This paper discusses the economic developments, outlook, risk, and policies of Croatia. This East European country has begun since the last quarter of 2014 to gradually recover from a six-year recession. In 2015 real GDP grew by 1.6 percent, driven by strong exports and tourism, a revival of private consumption, and higher public investment. Consumer prices have largely been declining over the past two years, mainly due to lower energy and food prices. Unemployment declined only slightly since 2014 and remains very high. However, absent concrete measures to underpin some of the planned reforms, slightly higher deficit in 2016 and a slower pace of consolidation over the medium term are projected.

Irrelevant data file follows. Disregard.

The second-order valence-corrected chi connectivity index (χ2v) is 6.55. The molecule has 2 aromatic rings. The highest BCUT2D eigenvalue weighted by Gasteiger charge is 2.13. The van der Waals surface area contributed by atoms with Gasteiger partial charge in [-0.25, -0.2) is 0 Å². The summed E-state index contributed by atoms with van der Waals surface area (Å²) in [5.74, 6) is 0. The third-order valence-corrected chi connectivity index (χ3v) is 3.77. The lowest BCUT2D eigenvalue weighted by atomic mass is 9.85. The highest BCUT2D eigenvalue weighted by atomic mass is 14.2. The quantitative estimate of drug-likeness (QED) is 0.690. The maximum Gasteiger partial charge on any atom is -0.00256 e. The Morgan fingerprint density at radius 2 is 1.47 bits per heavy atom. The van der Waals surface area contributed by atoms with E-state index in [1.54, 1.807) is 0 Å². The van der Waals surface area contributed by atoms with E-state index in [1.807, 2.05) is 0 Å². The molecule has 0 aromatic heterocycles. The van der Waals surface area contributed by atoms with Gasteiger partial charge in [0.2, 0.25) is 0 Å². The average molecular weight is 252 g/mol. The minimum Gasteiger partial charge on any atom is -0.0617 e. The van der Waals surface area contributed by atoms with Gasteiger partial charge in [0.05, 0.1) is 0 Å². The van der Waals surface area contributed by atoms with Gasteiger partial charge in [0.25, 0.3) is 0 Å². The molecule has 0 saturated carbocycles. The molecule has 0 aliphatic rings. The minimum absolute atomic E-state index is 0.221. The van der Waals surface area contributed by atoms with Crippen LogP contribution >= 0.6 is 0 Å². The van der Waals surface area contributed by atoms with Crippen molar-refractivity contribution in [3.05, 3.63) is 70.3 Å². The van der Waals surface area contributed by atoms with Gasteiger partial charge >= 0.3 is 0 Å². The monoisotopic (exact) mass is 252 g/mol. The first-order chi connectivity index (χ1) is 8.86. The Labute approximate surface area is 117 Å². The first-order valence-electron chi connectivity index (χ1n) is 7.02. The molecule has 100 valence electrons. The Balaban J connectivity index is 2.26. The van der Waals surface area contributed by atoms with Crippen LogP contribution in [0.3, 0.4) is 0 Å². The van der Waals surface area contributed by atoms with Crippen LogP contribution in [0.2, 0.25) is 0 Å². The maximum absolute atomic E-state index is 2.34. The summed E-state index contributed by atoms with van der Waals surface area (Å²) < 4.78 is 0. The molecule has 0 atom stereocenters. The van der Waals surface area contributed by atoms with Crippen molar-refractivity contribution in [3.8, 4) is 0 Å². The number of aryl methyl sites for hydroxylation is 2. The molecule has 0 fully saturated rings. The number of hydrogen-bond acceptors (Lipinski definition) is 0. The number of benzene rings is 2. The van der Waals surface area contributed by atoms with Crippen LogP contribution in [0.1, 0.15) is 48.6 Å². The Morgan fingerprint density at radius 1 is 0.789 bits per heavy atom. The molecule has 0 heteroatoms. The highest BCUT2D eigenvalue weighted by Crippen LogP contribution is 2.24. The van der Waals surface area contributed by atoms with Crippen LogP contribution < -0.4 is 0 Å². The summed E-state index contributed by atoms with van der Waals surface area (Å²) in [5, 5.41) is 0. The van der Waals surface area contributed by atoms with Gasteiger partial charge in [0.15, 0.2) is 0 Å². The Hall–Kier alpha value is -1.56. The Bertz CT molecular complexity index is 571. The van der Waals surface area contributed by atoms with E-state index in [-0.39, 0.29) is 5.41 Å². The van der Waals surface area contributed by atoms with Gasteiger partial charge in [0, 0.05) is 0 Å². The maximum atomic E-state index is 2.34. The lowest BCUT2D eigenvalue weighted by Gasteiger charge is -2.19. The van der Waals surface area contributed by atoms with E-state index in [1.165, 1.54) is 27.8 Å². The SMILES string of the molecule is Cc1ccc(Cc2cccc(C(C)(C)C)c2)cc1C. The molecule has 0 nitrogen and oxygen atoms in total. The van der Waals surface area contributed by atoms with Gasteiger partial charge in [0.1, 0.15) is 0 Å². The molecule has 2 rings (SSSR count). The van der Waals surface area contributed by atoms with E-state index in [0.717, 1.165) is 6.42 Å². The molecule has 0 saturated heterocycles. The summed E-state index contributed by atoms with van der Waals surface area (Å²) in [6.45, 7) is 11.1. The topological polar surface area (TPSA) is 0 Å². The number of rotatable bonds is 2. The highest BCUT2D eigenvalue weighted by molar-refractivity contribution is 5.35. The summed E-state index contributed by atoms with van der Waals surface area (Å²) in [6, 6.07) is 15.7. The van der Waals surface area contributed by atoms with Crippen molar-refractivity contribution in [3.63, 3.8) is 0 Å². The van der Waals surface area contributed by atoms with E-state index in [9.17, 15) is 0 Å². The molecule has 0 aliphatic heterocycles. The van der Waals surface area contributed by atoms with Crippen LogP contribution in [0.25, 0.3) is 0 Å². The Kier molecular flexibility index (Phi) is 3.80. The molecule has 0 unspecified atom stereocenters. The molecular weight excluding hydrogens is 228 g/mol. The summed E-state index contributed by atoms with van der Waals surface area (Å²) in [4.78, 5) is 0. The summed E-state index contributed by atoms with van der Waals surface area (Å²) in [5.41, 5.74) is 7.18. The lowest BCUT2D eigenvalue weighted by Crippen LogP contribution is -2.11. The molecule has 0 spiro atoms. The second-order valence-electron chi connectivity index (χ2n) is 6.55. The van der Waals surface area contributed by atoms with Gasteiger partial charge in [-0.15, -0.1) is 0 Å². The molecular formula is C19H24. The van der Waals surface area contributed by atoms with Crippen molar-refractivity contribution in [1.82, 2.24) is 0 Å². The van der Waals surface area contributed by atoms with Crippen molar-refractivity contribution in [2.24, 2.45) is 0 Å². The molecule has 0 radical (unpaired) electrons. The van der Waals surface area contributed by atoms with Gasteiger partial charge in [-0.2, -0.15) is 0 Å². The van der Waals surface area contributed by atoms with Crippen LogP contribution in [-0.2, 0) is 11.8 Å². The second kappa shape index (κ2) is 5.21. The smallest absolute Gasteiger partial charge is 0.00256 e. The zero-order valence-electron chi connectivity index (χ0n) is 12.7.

Time series on economic activity in developing countries, in particular real GDP, are reported with important lags. Therefore, it is useful to construct indicators that coincide or lead the actual direction and level of economic activity. A general methodology to construct these indicators is proposed and adapted for Argentina. Three coincident indicators could be constructed, but no reliable leading indicator could be found. From an econometric standpoint, the coincident indicators produce satisfactory point estimates of real GDP. The series that enter the indicator are broadly consistent with what many economists believe is the main source of real GDP fluctuations in Argentina: shocks to the capital account of the balance of payments. This enhances the confidence in the econometric results.